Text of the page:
Forty of the world’s top cement and concrete companies have unveiled a joint industry ‘2050 Climate Ambition.’ The statement demonstrates their commitment to drive down the carbon dioxide (CO2) footprint of the world’s most used manmade product, with an aspiration to deliver carbon-neutral concrete by 2050.
Designed by Snøhetta, the new timber office building for trekking and travel company ASI Reisen, situated in Natters, Austria, is inspired by a symbiosis between nature and humanity. Surrounded by a lush exterior, the four-storey structure combines timber frame construction with solid wooden elements to optimize material use and allow for the greatest amount of open floor plans.
Kamp C, a Belgium-based provincial centre for sustainability and innovation in construction, has printed a house using the largest 3D concrete printer in Europe. The 90-m2 (969-sf) dwelling was printed in one piece with a fixed printer. This is a world first, according to Kamp C.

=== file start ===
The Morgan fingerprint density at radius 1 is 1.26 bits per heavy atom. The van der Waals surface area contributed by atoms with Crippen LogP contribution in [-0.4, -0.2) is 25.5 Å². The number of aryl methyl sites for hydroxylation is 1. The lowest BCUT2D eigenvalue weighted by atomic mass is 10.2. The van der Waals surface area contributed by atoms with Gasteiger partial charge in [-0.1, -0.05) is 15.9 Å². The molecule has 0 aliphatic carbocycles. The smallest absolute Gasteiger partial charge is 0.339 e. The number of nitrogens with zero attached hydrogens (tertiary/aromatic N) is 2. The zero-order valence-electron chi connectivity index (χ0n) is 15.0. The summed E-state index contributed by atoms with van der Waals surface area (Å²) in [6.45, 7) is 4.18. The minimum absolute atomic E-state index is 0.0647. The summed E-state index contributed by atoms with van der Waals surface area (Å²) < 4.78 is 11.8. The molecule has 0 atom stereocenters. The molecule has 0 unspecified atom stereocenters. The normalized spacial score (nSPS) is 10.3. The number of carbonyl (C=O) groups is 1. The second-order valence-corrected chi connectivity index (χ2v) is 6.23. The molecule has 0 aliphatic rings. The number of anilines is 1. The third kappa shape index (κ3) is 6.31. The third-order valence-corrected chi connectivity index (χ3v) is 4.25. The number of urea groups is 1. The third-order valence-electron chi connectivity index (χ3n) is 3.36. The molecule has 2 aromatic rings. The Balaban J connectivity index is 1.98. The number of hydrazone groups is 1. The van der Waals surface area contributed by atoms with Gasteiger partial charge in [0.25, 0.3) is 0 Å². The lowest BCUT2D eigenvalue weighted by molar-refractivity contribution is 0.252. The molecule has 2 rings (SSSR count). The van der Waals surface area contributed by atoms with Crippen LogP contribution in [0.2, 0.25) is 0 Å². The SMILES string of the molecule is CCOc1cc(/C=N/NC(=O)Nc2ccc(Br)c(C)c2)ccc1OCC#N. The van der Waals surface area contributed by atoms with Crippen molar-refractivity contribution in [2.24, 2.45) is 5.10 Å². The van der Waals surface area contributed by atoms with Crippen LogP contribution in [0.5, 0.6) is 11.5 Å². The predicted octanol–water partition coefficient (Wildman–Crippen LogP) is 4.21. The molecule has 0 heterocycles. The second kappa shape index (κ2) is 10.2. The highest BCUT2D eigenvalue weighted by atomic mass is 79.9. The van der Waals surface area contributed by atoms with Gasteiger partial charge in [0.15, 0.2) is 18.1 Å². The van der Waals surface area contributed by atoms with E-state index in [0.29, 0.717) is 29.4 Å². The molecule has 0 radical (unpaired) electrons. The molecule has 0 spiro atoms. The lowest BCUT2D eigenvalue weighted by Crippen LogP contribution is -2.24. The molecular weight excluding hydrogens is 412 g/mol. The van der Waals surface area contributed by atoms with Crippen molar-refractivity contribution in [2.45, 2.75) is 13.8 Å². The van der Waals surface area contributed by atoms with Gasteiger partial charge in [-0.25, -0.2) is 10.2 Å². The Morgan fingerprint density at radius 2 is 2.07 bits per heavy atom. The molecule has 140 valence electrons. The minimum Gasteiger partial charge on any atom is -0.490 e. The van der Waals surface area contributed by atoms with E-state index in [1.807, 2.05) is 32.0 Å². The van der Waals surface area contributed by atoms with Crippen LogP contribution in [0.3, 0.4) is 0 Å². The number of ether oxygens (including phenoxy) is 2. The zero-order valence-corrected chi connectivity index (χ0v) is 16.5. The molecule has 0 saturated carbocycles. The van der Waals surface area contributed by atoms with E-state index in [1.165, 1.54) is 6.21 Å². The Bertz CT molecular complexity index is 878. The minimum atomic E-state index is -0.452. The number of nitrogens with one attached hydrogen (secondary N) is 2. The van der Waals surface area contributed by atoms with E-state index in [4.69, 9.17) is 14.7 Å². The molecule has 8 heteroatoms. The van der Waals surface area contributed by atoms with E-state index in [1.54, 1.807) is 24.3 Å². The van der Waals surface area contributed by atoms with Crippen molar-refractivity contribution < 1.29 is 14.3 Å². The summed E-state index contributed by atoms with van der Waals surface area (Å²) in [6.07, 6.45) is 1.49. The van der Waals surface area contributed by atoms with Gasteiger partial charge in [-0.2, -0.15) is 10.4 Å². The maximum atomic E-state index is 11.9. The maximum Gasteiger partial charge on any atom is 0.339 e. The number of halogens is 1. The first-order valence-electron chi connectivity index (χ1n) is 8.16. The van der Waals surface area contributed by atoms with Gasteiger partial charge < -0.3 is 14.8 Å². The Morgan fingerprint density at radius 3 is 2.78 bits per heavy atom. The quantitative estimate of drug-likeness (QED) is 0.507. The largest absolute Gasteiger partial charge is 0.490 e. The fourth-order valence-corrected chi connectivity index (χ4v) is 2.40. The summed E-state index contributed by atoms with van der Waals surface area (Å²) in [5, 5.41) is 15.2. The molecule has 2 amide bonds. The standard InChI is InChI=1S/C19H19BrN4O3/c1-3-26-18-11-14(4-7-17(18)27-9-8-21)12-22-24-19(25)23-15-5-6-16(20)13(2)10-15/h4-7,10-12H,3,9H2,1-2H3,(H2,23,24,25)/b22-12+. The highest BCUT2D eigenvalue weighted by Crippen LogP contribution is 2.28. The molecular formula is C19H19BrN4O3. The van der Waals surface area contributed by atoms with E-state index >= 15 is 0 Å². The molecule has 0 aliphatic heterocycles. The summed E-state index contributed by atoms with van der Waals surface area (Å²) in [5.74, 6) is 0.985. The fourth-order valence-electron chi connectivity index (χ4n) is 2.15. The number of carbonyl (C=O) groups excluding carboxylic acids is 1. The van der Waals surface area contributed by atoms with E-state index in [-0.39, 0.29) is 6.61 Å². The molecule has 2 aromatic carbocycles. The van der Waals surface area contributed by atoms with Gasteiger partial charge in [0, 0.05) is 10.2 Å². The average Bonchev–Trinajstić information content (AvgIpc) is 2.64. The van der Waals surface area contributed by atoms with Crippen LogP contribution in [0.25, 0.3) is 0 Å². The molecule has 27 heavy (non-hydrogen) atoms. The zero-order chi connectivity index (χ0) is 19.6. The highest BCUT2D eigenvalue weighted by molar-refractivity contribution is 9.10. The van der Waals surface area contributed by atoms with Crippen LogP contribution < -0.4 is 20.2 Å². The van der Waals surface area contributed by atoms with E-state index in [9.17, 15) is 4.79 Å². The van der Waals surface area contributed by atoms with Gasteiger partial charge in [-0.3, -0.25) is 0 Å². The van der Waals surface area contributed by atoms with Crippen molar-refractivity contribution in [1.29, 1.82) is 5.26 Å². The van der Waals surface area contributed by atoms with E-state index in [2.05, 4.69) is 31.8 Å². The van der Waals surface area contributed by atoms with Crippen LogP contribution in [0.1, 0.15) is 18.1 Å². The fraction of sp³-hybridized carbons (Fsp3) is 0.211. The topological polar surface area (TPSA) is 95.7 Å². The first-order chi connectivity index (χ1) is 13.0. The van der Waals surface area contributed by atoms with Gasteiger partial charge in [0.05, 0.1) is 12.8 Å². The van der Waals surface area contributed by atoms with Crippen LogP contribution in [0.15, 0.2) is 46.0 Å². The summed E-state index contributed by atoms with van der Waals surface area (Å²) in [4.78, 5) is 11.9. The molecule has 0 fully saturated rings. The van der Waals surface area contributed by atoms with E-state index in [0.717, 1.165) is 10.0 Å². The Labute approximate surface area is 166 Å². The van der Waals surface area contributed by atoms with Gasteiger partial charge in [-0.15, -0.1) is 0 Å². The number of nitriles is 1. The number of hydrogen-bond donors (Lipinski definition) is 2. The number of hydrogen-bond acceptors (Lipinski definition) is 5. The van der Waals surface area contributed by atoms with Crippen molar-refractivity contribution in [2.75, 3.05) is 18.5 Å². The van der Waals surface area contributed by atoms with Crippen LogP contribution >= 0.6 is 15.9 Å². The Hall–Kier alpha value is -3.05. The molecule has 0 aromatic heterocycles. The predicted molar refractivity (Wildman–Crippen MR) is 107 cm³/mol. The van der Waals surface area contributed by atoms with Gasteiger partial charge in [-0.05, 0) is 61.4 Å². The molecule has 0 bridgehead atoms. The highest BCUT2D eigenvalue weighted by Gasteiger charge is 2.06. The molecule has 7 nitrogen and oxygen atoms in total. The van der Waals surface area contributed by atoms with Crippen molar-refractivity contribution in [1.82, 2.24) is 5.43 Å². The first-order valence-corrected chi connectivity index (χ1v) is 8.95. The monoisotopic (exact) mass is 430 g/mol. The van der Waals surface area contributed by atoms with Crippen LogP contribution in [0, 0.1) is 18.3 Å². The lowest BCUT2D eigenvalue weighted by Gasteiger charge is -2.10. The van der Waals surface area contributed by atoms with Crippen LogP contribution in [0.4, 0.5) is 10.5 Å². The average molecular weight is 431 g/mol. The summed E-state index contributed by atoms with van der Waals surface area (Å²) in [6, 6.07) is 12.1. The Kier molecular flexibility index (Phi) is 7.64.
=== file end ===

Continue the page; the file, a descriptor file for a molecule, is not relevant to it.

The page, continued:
Hot-dip galvanizing has been applied to reinforcing steel in concrete used for precast panels, barriers, and bridge decks since the early 1970s. While new technologies have surfaced in decades past, none have matched the performance or economic savings that galvanized reinforcing steel has delivered.
Concrete temperature monitoring becomes more critical in cold weather as low temperatures decrease the rate of strength development affecting the durability of the structure. For this reason, accurate and consistent temperature readings of concrete elements are important so that the quality of the structure is optimized.
Climate change poses challenges for building professionals tasked with the job of protecting structures from water damage. By becoming a part of the concrete, crystalline admixtures remove the need for a waterproofing membrane.
Sustainable structures must balance the environmental footprint, service life, social aspects, and economic factors. As modern society shifts to a circular, carbon-neutral built environment, concrete continues to deliver ‘best-in-class’ performance as a building material.
The American Concrete Institute (ACI) published ACI 318-19, Building Code Requirements for Structural Concrete, in July. ACI 318 presents requirements for design and construction of structural concrete that are necessary to ensure public health and safety. It is addressed to the engineer or the building official who is responsible for the contract documents.